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B. Leekley 2 years ago from Kalamazoo, Michigan, USA Author

Yes, Ericdierker, for sure being in the moment is a necessity when hiking or climbing where you need to watch your step, or when playing a sport like basketball, or when working a job like dentist or air traffic controller at a busy airport. It does not come readily and easily for me when I'm sitting at my desk to pay attention to what is going on outside my head. Like, a few years ago in another city, a sniper killed and wounded several persons less than a block from where I sat and everyone in the neighborhood heard the shots except me. These be aware of here and now tips of mine are opposed in me by the lure of daydreaming.

The main point of an interesting old (1959) book, The Management of Time by McCay, is that if you are in business and don't stay aware and alert, you're not going to clearly understand all that is said to you, and that is going to mean foolish decisions, lost business, and wasted time. (Actually the book has a more sophisticated discussion of problems of perception, but that's my take-away.)

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CrisSp 2 years ago from Sky Is The Limit Adventure

I've been reminding myself time and again, it is here, it is now and you've just reminded me again. Thank you for this wonderful hub. Pleasure to read it and definitely pinning and sharing it.

Just like what my favorite Jason Mraz said in his song:

"Live in the moment

To live my life

Easy and breezy

With peace in my mind

With peace in my heart

Got peace in my soul

Wherever I'm going, I'm already home"

Cheers! Voting up and across.

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georgescifo 2 years ago from India

Meditation and participation in games and sports two of the major activity that I take to keep me cool and composed.

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B. Leekley 2 years ago from Kalamazoo, Michigan, USA Author

Thanks very much, CrisSp, for pinning and sharing and for the song quote. I'm glad you like this hub and find it helpful.

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B. Leekley 2 years ago from Kalamazoo, Michigan, USA Author

Thanks for commenting, georgescifo. I agree that those are good practices to have in one's daily routine.

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DreamerMeg 2 years ago from Northern Ireland

Very interesting. As a child I daydreamed all the time but now, as an adult, I live more in the present.

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B. Leekley 2 years ago from Kalamazoo, Michigan, USA Author

Thanks for commenting, DreamerMeg. I daydream about those long ago years when I was a child daydreaming about being a grown-up. Then I whack my head and bite my tongue to remind me to stay aware of here now.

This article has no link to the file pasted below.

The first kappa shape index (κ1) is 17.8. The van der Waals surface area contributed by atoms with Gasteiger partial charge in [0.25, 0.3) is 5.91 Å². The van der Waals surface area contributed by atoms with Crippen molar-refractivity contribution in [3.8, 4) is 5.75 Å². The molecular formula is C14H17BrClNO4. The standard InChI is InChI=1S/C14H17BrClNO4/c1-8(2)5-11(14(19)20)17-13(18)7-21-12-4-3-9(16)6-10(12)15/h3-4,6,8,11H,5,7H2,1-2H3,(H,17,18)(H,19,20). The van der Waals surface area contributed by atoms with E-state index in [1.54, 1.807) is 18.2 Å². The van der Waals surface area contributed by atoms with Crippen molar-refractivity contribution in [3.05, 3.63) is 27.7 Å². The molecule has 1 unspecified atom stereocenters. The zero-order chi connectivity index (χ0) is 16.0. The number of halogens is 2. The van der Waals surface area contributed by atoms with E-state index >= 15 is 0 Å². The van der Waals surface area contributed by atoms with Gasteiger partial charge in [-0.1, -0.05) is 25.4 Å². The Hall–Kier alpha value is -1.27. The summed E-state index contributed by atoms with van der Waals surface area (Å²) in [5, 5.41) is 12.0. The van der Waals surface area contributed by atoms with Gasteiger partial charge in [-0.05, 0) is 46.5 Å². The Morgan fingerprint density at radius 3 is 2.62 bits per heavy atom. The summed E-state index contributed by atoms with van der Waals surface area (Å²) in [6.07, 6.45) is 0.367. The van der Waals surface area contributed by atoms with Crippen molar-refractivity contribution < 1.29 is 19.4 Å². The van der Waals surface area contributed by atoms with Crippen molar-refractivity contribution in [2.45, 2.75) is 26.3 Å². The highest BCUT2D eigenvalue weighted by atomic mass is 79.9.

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DonnaCaprio 2 years ago from Newburyport, MA

I love your tips about staying present. My mind often wanders so all help is appreciated! I love the video of the 80 yr. old sky walker. Thanks for a great hub!

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B. Leekley 2 years ago from Kalamazoo, Michigan, USA Author

Thank you, DonnaCaprio.

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Kathleen Odenthal 2 years ago from Bayonne, New Jersey

Thank you for the follow. I see we share many common interests. I liked this hub and look foreward to reading more!

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B. Leekley 2 years ago from Kalamazoo, Michigan, USA Author

Thanks, Kathleen.

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grand old lady 2 years ago from Philippines

I actually took notes from your hub and am doing the breathing technique right now. It is so helpful. Amazing how such a small thing can make such a big difference. Great hub!

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teaches12345 2 years ago

Congratulations on the Editor's Choice award on this excellent topic. I find it helpful to think about camping or the ocean when I cannot sleep or need quietness. I enjoyed your sharing.

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B. Leekley 2 years ago from Kalamazoo, Michigan, USA Author

I'm glad you find my Be In the Moment hub helpful, grand old lady. I'm scatterbrained and prone to daydreaming, so I need these simple techniques to stay present and aware.

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B. Leekley 2 years ago from Kalamazoo, Michigan, USA Author

Thanks for commenting, teaches12345, and for letting me know I got an Editor's Choice award. I haven't yet looked up what that is, but I'm pleased I accomplished receiving it. I've been a slow hub writing learner.

Au fait profile image

Au fait 2 years ago from North Texas

Living in the now is important because now is so fleeting. You have a lot of good suggestions for bringing oneself back to the moment, but it's really the future because moments are pass so quickly.

Very interesting. Enjoyed your various perspectives. I think they can be helpful too, to people who may feel their lives are out of control or beyond their control. Quieting one's mind and bringing oneself into the here and now can be very helpful in regaining the control one believes they have somehow lost.

Voted up, AUI, pinned to Awesome HubPages, and sharing with my followers.

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JayeWisdom 2 years ago from Deep South, USA